FRC Weekly Articles

Stress and adolescence: Reach out for help

05/28/2022
Cathy Brownfield

Many moons ago when I started classes at Kent State-Salem, there was a class called “Listening.” Seriously. I took the class because it meant I didn’t have to take speech. I dreaded standing in a crowd of people, the center of attention, speaking. I’m a much better writer than orator, even today.

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Stress and adolescence: Reach out

05/28/2022
Cathy Brownfield

Many moons ago when I started classes at Kent State-Salem, there was a class called “Listening.” Seriously. I took the class because it meant I didn’t have to take speech. I dreaded standing in a crowd of people, the center of attention, speaking. I’m a much better writer than orator, even today.

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  About

Alzheimer’s: Aging my way

05/21/2022
Cathy Brownfield

In 2021, there were 6.25 million Americans with Alzheimer’s: 1.1 million black, .76 million Latino, and 4.4 million non-Hispanic white. By 2060 those numbers are expected to double or more. (Black, 3.1 million; Latino, 3.7 million and non-Hispanic white, 7 million). More than 260,000 deaths annually are Alzheimer’s or dementia-related.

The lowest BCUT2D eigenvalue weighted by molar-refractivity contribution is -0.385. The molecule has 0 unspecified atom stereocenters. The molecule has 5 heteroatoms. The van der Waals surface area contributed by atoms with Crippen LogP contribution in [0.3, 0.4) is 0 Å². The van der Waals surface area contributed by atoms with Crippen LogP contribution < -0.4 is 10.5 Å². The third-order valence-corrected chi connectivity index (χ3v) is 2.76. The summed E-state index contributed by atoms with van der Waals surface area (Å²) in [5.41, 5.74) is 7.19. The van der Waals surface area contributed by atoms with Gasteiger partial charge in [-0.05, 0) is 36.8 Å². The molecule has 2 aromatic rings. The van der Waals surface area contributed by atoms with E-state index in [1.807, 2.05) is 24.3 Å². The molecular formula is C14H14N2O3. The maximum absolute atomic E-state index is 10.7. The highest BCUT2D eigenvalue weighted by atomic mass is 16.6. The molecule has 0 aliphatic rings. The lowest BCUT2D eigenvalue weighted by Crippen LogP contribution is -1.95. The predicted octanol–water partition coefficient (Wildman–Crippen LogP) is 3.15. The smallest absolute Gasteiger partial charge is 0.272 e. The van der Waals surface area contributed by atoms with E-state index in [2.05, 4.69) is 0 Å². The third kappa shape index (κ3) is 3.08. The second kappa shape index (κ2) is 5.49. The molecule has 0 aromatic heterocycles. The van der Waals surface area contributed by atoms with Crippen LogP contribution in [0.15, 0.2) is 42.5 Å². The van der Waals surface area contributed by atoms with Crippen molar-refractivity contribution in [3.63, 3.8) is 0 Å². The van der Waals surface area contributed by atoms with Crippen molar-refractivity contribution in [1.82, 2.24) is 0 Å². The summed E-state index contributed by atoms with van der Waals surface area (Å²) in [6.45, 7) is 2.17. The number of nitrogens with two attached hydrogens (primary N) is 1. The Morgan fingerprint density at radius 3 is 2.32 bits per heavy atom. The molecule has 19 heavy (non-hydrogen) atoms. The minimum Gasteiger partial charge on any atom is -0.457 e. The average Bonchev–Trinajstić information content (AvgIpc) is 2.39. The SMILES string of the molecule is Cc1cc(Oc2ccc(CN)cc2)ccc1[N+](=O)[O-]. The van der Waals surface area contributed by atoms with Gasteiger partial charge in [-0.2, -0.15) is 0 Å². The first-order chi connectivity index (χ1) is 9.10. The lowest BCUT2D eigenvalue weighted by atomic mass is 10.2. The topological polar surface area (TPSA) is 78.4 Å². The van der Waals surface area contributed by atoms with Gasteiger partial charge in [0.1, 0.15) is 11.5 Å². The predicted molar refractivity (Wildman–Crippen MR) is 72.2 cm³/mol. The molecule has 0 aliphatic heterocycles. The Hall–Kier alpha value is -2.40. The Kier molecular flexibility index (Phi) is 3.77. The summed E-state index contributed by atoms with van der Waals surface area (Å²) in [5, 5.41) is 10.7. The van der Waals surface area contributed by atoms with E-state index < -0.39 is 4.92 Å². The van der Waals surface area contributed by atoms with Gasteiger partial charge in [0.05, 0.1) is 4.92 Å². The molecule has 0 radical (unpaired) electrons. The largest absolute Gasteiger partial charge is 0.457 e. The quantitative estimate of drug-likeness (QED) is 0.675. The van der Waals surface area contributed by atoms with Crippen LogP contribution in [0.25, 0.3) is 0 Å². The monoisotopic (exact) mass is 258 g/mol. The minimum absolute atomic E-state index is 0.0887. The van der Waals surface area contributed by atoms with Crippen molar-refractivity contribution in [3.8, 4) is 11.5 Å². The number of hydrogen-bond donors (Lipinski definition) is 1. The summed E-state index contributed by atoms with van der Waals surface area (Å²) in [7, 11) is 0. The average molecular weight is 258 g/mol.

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Reaching our best potential

05/14/2022
Cathy Brownfield

This article is rooted in a search for words such as compassion, empathy, and mindfulness. The term “mindfulness” caught on a snag. How can there be a controversy about the meaning of “mindfulness”?

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Deaths of despair: A loss of hope

05/07/2022
Cathy Brownfield

Many of us remember the great recession of 2008. Others of us lived through the Economic Malaise of the late 1970s into the 1980s. (Economic Malaise was a gentler term than Great Depression.) How terrible it was for the families who depended on the steel mills for their livelihoods. And then everyone learned about ‘ripple effect.’ Contractors who worked for the steel industry were devastated as the dominoes continued to fall. Local stores were stricken when there were fewer customer dollars. You were fortunate if you could afford to have what you needed. Homes – and everything else families had worked hard to possess – were lost. And the quality of life declined. There was no stigma attached to the free lunch program at school.

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